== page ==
It's time to talk

March 06, 2003|By Dusko Doder

WASHINGTON -- We should take a hard look at the Bush administration's gamble on the Korean peninsula. For only gambling men can hope that the crisis generated by North Korea's Stalinist dictator Kim Jong Il will go away by itself.

Mr. Kim, who has announced intentions to go nuclear, sees himself in a strong position. The United States is distracted by Iraq while Mr. Kim is, in effect, holding hostage about 37,000 U.S. troops stationed in South Korea.

In such situations, the first step is always to engage the hostage-takers and get them talking before it's too late. It's common sense. In this case, the de facto hostage-taker is demanding face-to-face talks with the Americans about a nonaggression pact and the Bush administration is refusing to sit down with the man it describes as a crazed tyrant. The refusal is couched in high moral principles: The United States won't give in to blackmail.

Rebuffed, Mr. Kim has issued more lunacy-edged threats that focus on one thing he knows the United States fears most: that he will develop nuclear bombs within months. Mr. Kim already has medium-range ballistic missiles and two nuclear bombs, according to CIA projections. Once he has a few more, North Korea will have crossed something of a magic threshold and become more or less immune to military strikes.

Mr. Kim has already punctured a huge hole in the president's "doctrine" of pre-emption by showing other smaller nations that strength and safety lie in building a nuclear deterrent. (North Korea is believed to possess chemical and biological weapons as well and has a powerful army.)

What's more, Mr. Kim will have valuable weapons to sell to rogue states and perhaps to international terrorists with access to large amounts of money. (Of all the reasons the administration has put forward for the invasion of Iraq, Mr. Kim's behavior is perhaps the most valid one -- better to defang Saddam Hussein before he acquires a few nuclear bombs.)

The Bush administration had insisted that the North Korean situation can be resolved through diplomacy but without dealing directly with Mr. Kim. This is something of a nonstarter that Washington still clings to while the clock tick-tocks down the months before Mr. Kim's arsenal may be sharply expanded.

Secretary of State Colin L. Powell's recent visit to the Far East is something of a halfway measure. He spoke with the leaders of Japan, China and South Korea in a bid to work out a common policy toward North Korea. That's hardly a cakewalk. North Korea's neighbors -- China, Russia, South Korea and Japan -- want the United States to give Mr. Kim what the seemingly demented dictator has asked for: direct talks.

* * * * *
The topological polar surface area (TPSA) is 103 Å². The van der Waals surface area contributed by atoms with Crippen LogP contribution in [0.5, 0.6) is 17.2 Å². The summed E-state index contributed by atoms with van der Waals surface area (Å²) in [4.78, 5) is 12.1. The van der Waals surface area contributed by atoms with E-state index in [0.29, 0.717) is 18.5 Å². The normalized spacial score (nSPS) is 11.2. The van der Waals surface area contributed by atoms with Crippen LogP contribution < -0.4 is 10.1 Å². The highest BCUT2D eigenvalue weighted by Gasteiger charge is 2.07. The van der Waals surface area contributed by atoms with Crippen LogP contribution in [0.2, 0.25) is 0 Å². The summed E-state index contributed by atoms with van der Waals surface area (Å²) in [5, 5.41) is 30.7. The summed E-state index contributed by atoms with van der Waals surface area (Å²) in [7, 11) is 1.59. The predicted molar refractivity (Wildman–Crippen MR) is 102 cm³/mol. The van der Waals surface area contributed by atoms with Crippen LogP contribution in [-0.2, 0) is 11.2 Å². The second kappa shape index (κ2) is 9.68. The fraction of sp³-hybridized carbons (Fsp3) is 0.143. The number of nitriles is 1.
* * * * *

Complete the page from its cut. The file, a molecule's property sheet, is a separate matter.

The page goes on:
Mr. Kim's main demand is that the United States pledge not to attack North Korea, a nonaggression treaty. This request is not as crazy as the administration's spin artists want us to believe. President Bush has included North Korea in the "axis of evil," and Mr. Kim, watching U.S. preparations to attack Iraq, might be excused for believing he might be next on the U.S. hit list.

Mr. Kim also wants money and aid. His impoverished country is perpetually on the verge of starvation, weaponry its only cash crop.

It's wrong for the administration to be coy or macho. The resumption of food donations to North Korea is a welcome gesture, but is no more than that. What is required is common sense to pursue the main objective: Get Mr. Kim to drop his nuclear ambitions.

President Bill Clinton did it in 1994. He worked out a deal in which North Korea froze its plutonium-processing nuclear reactor in return for an energy-but-not-weapons-producing reactor -- plus oil, food and U.N. inspectors at nuclear facilities. The arrangement was far from perfect -- and North Korea cheated anyway -- but without it, Mr. Kim might long ago have had a larger nuclear arsenal.

The Bush administration distanced itself from the Clinton deal. Its visceral horror at returning to Clinton policies explains, at least in part, its apparent inability to effectively deal with the North Korean crisis.

The administration should take the hostage-negotiator approach to stabilize and slow down the crisis. It needs to overwhelm Mr. Kim with diplomacy, both with the United States alone and with the four regional players. That's not giving in to blackmail -- it is smart diplomacy. By talking, Washington can probe for what the North Koreans really want and take steps to stop their nuclear weapons development.

This could be a first step to more creative long-term solutions on the peninsula.

Dusko Doder is an author, a former foreign correspondent and a free-lance journalist.

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